We anticipate that most zones will take around 45 minutes to traverse, assuming no speed buffs and escorting a caravan. Players who have good gear, mounts, know the way, and are traveling in numbers, will likely build to traverse straight across in 10 – 15 minutes, but it will take time to become strong enough and have the relevant gear/mounts to be able to do so.
If players want to fully explore a zone, we expect them to be able to spend several game sessions in the smallest zones (two to three hours per session) before they have uncovered all of the surface layer. Who knows what lies beneath, under castle ruins and in the depths of caverns….
4 km is the minimum size. We are currently testing 8 km zones, and as long as the performance holds up, were going to try and see if we can’t do some 12 km zones as well by the time we get around to launch. The original goal was 40 overland zones, six cities, and 10 dungeons by launch. We’ve already shaved that down to around 34 zones, as I recall, based on expanding zone sizes. We’ll continue to refine as we go along.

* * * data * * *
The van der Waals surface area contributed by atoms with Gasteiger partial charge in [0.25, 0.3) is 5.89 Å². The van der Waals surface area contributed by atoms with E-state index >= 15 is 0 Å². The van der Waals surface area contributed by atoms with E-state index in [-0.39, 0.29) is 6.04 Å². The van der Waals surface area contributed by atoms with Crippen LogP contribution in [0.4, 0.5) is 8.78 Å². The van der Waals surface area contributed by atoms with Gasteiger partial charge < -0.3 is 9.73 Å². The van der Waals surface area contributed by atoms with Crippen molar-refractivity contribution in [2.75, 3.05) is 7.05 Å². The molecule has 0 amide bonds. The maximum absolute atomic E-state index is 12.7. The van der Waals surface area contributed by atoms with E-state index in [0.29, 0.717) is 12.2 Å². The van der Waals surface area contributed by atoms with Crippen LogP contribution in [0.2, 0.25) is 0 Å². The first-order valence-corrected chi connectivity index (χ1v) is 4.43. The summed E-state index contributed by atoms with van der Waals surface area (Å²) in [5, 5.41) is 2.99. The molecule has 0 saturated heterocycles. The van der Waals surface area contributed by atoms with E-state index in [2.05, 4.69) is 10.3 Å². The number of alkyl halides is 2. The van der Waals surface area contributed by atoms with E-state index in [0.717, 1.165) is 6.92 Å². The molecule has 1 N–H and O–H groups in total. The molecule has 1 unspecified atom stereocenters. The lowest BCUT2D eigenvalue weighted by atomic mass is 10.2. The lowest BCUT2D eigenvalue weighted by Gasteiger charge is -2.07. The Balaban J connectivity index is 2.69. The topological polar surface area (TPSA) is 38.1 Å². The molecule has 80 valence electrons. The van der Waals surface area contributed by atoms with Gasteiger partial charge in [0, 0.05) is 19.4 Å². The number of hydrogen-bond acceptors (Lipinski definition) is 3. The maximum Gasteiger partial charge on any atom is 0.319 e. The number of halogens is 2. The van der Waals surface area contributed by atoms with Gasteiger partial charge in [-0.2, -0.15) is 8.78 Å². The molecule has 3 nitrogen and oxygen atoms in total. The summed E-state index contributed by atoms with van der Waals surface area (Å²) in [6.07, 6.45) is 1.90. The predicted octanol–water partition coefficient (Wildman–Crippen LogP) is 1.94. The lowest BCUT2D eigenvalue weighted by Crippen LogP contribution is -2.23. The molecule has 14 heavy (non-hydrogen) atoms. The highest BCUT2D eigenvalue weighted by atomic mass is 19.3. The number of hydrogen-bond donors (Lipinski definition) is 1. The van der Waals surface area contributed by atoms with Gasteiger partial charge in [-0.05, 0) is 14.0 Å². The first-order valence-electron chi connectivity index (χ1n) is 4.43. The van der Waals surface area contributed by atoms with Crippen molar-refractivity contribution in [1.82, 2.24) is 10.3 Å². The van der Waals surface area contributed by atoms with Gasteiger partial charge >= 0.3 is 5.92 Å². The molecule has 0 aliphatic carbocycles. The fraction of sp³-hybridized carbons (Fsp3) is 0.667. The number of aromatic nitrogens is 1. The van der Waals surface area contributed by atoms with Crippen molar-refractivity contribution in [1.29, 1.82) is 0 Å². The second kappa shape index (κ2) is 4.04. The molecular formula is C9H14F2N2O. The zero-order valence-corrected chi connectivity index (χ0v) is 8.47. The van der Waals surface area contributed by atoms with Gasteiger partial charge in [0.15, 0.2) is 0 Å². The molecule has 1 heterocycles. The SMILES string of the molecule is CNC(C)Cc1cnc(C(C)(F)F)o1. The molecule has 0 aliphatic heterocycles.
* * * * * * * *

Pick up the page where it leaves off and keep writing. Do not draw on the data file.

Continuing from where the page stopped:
MMORPG: What is going to make traveling engaging? Why would players want to invest hours into just traveling from point A to point B?
Tim: Exploration. Lore. Finding out what lies over the horizon. The whole point of building a game like ours is to create a virtual world that players can explore; a sandbox meant to be enjoyed over years of gameplay, not a rapid-transit line meant to boost you from point A to point B in the least amount of time.
The adventure is in the journey, not the destination, and having fun alongside fellow adventurers as you discover what the world has to offer. Storylines, loot, secrets, epic locations; only the brave will discover what lies beyond the safety of city walls.
Beyond that, roughly 85% of the advanced trainers of the game are located out there in the wilds somewhere, hidden away in cabins deep within forests, hunting down a special type of mushroom in the depths of the cavern, living in a remote outpost away from civilization, and etc. You won’t know where, although you might be given vague hints (Ranger Bob is somewhere in the foothills north of Whitehall); you’ll have to uncover them. This also goes for the vast majority of quests; there aren’t any central quest hubs. You’ll have to actively explore to uncover the epic adventures that await.